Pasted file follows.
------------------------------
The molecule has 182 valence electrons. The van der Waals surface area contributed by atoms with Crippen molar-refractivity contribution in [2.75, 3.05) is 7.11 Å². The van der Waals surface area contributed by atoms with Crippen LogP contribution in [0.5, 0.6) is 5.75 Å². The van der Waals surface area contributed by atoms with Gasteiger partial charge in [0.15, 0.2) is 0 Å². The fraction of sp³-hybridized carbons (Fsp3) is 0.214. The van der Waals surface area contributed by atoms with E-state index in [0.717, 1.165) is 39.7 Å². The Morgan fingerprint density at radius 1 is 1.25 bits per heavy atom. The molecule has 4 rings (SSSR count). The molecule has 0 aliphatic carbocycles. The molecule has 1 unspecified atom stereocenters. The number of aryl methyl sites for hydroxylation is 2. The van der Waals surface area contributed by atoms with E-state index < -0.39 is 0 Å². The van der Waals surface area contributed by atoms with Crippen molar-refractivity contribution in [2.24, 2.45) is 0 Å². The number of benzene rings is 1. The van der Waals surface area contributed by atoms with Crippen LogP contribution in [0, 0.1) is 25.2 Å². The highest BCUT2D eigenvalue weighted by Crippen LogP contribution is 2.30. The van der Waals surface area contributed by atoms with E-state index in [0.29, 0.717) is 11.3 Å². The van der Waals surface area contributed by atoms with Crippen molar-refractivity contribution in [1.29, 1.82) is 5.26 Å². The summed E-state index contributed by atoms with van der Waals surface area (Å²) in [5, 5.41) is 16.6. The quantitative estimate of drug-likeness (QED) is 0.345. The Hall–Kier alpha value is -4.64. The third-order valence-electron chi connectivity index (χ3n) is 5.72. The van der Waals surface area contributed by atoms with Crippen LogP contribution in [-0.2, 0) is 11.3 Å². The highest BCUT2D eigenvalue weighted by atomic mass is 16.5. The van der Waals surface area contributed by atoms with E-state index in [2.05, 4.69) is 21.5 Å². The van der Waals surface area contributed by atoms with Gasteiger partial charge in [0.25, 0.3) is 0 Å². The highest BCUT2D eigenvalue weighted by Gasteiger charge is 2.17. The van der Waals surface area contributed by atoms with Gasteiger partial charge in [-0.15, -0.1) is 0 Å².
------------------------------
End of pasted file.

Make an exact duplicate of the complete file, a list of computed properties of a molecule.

The molecule has 182 valence electrons. The van der Waals surface area contributed by atoms with Crippen molar-refractivity contribution in [2.75, 3.05) is 7.11 Å². The van der Waals surface area contributed by atoms with Crippen LogP contribution in [0.5, 0.6) is 5.75 Å². The van der Waals surface area contributed by atoms with Gasteiger partial charge in [0.15, 0.2) is 0 Å². The fraction of sp³-hybridized carbons (Fsp3) is 0.214. The van der Waals surface area contributed by atoms with E-state index in [0.717, 1.165) is 39.7 Å². The Morgan fingerprint density at radius 1 is 1.25 bits per heavy atom. The molecule has 4 rings (SSSR count). The molecule has 0 aliphatic carbocycles. The molecule has 1 unspecified atom stereocenters. The number of aryl methyl sites for hydroxylation is 2. The van der Waals surface area contributed by atoms with E-state index < -0.39 is 0 Å². The van der Waals surface area contributed by atoms with Crippen molar-refractivity contribution in [2.24, 2.45) is 0 Å². The number of benzene rings is 1. The van der Waals surface area contributed by atoms with Crippen LogP contribution in [0, 0.1) is 25.2 Å². The highest BCUT2D eigenvalue weighted by Crippen LogP contribution is 2.30. The van der Waals surface area contributed by atoms with E-state index in [0.29, 0.717) is 11.3 Å². The van der Waals surface area contributed by atoms with Crippen molar-refractivity contribution in [1.29, 1.82) is 5.26 Å². The summed E-state index contributed by atoms with van der Waals surface area (Å²) in [5, 5.41) is 16.6. The quantitative estimate of drug-likeness (QED) is 0.345. The Hall–Kier alpha value is -4.64. The third-order valence-electron chi connectivity index (χ3n) is 5.72. The van der Waals surface area contributed by atoms with Crippen LogP contribution in [-0.2, 0) is 11.3 Å². The highest BCUT2D eigenvalue weighted by atomic mass is 16.5. The van der Waals surface area contributed by atoms with E-state index in [2.05, 4.69) is 21.5 Å². The van der Waals surface area contributed by atoms with Gasteiger partial charge in [0.25, 0.3) is 0 Å². The highest BCUT2D eigenvalue weighted by Gasteiger charge is 2.17. The van der Waals surface area contributed by atoms with Gasteiger partial charge in [-0.15, -0.1) is 0 Å².